Works for me.

I'll take either my Benchmade Osborne, or the SOG seal pup.
Better yet, both.

Of course, I've not skinned a medium sized mammal with either ...
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Old August 17, 2008, 11:03 AM   #1890
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Range Report, CB and SRC

The Cowboy had not been to the range for a while so I decided to correct that mistake yesterday.

First up was the 170 grain Oregon Trail Laser Cast Bullet with 5 grains of Red Dot, no filler, WLR primer. With the rear sight set on the second notch up from the bottom it printed a very nice 1" group centered ~3.5" above point of aim. My notes indicate this is the best accuracy with this Powder-Bullet combination. In previous visits 5.5 grains and 6 grains produced bigger groups. The velocity for the 5.0 grain loads averaged ~1,000 fps. Fairly quiet and easy shooting.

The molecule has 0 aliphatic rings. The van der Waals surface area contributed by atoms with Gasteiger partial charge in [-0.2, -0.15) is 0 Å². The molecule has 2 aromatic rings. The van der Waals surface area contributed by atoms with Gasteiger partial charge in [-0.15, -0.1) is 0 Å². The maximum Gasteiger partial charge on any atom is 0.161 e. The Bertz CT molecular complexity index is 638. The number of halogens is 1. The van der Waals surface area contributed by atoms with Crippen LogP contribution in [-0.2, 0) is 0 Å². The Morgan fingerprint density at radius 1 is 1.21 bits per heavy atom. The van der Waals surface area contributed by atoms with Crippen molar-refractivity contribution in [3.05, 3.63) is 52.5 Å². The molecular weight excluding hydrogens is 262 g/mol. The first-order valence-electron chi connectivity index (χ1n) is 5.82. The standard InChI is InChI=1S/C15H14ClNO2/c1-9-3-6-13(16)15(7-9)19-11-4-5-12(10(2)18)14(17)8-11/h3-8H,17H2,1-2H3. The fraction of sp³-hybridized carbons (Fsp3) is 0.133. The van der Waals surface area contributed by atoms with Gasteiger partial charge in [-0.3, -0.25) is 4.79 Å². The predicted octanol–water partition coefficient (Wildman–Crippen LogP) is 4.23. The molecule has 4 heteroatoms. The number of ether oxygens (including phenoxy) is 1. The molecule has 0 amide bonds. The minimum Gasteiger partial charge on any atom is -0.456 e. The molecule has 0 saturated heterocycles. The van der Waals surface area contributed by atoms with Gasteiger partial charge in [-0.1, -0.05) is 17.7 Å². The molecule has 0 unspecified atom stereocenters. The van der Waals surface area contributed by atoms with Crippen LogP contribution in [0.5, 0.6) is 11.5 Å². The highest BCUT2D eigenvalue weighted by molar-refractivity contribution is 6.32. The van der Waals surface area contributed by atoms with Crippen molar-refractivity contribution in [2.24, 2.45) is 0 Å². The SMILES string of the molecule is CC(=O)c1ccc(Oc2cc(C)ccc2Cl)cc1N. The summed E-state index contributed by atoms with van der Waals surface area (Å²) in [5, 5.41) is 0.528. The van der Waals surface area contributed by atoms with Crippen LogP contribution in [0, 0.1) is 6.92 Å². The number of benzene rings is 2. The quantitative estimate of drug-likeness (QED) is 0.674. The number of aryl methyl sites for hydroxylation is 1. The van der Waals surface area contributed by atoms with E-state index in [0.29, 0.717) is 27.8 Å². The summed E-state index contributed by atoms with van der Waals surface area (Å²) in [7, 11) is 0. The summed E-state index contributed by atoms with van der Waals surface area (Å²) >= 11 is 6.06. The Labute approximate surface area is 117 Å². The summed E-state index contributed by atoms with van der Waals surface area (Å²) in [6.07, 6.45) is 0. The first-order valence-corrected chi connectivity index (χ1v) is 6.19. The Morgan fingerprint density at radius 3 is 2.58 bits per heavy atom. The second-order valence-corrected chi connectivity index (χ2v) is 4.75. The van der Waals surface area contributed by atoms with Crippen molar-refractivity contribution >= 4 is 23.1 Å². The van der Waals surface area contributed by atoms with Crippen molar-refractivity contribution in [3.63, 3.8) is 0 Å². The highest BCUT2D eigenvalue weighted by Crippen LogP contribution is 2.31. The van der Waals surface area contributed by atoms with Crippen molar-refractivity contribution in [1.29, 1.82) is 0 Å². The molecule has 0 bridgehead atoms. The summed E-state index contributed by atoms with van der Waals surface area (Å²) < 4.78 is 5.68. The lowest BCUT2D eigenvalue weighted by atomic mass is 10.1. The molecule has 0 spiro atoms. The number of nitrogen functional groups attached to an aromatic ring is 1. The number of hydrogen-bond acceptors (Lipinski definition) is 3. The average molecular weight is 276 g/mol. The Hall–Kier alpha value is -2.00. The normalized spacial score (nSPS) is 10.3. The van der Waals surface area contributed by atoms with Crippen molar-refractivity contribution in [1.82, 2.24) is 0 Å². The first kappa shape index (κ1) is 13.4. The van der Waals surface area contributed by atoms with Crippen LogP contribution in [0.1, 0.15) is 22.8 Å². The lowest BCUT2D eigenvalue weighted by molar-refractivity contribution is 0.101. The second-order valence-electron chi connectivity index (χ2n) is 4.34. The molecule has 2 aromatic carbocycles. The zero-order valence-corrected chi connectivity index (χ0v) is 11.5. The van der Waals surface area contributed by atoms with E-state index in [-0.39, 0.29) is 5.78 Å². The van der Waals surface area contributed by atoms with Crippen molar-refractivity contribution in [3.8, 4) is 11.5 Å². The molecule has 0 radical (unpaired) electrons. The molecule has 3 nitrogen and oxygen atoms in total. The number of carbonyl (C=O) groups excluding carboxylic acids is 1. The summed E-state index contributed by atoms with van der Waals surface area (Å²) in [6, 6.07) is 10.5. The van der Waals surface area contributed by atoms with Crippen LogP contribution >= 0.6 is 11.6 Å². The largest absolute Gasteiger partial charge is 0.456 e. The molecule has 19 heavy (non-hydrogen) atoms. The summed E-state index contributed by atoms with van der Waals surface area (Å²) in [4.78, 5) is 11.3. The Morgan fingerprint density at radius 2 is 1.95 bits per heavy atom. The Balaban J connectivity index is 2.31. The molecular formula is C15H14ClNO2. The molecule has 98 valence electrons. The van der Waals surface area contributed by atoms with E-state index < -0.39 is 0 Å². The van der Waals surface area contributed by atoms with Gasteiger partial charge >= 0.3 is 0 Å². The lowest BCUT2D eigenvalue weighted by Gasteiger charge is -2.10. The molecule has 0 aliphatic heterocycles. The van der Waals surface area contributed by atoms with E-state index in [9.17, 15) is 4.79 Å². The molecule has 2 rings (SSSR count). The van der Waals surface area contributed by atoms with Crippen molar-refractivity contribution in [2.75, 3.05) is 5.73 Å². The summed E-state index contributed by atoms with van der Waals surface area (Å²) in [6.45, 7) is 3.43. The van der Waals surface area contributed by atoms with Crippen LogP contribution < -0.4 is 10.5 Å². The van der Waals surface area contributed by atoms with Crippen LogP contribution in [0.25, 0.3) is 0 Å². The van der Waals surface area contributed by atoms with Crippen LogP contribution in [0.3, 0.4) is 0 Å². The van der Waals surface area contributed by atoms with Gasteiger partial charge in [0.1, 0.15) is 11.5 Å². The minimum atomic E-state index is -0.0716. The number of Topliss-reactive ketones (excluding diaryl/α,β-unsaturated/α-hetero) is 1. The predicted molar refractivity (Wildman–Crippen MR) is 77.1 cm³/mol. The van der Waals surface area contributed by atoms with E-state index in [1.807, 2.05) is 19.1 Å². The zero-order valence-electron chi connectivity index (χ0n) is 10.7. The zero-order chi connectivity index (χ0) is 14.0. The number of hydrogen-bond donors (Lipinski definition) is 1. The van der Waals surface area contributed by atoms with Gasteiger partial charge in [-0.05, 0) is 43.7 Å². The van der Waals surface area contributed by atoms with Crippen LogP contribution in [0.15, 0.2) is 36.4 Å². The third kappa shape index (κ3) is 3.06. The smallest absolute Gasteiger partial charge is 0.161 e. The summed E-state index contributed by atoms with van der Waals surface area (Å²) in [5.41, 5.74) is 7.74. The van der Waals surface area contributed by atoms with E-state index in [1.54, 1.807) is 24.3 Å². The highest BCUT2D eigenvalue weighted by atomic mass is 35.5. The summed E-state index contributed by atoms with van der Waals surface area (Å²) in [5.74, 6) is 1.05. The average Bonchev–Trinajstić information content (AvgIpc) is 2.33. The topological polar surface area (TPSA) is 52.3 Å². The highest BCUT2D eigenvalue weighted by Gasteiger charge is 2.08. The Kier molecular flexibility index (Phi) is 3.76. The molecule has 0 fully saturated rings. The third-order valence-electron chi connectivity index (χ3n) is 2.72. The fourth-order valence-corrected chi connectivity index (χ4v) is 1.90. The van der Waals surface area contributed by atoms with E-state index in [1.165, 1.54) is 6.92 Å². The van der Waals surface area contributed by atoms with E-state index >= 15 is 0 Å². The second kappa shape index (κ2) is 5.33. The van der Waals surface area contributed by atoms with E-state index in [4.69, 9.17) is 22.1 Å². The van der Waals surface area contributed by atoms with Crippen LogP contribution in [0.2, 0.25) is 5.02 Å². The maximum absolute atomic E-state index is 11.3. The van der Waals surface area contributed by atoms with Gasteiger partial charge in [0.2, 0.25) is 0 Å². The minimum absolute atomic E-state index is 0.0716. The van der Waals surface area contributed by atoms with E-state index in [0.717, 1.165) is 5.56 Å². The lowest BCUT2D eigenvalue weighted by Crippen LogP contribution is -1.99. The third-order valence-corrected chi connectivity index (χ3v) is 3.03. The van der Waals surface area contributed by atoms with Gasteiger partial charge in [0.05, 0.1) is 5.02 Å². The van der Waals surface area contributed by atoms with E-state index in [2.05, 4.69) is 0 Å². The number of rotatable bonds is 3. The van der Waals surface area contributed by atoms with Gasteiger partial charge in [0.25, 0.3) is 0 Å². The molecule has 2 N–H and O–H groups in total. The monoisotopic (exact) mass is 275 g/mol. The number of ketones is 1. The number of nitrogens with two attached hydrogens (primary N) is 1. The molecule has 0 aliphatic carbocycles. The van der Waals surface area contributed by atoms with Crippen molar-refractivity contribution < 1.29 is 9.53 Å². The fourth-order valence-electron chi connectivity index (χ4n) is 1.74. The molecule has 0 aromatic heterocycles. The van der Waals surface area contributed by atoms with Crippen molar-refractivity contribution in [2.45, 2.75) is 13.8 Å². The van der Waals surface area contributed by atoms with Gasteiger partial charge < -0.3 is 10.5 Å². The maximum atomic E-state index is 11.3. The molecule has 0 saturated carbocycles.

I picked up some Remington 170 grain Core-Lokt factory ammo and was hoping it would print close to the same zero in this rifle but with the same sight setting it printed nearly 6" highter with a cool barrel. I didn't record the velocity though I seem to recall it chronographed right around 2200 fps. Accuracy wasn't quite as good as but it was respectable- 1.5" in the 336 CB.